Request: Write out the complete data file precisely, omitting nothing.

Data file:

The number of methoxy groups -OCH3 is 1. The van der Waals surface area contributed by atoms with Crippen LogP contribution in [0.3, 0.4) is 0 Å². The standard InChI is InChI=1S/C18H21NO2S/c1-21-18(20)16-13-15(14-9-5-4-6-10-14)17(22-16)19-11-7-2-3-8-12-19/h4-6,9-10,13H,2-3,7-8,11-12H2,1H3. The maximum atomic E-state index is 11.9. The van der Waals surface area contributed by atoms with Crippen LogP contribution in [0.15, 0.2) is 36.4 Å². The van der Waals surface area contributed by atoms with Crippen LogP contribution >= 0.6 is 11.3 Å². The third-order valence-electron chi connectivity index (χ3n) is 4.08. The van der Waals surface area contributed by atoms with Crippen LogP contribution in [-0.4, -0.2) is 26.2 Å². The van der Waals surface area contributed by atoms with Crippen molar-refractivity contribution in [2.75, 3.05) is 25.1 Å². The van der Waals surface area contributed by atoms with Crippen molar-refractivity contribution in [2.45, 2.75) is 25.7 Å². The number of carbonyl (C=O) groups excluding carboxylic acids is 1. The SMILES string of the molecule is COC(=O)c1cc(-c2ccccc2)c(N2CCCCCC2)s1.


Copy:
The number of methoxy groups -OCH3 is 1. The van der Waals surface area contributed by atoms with Crippen LogP contribution in [0.3, 0.4) is 0 Å². The standard InChI is InChI=1S/C18H21NO2S/c1-21-18(20)16-13-15(14-9-5-4-6-10-14)17(22-16)19-11-7-2-3-8-12-19/h4-6,9-10,13H,2-3,7-8,11-12H2,1H3. The maximum atomic E-state index is 11.9. The van der Waals surface area contributed by atoms with Crippen LogP contribution in [0.15, 0.2) is 36.4 Å². The van der Waals surface area contributed by atoms with Crippen LogP contribution >= 0.6 is 11.3 Å². The third-order valence-electron chi connectivity index (χ3n) is 4.08. The van der Waals surface area contributed by atoms with Crippen LogP contribution in [-0.4, -0.2) is 26.2 Å². The van der Waals surface area contributed by atoms with Crippen molar-refractivity contribution in [2.75, 3.05) is 25.1 Å². The van der Waals surface area contributed by atoms with Crippen molar-refractivity contribution in [2.45, 2.75) is 25.7 Å². The number of carbonyl (C=O) groups excluding carboxylic acids is 1. The SMILES string of the molecule is COC(=O)c1cc(-c2ccccc2)c(N2CCCCCC2)s1.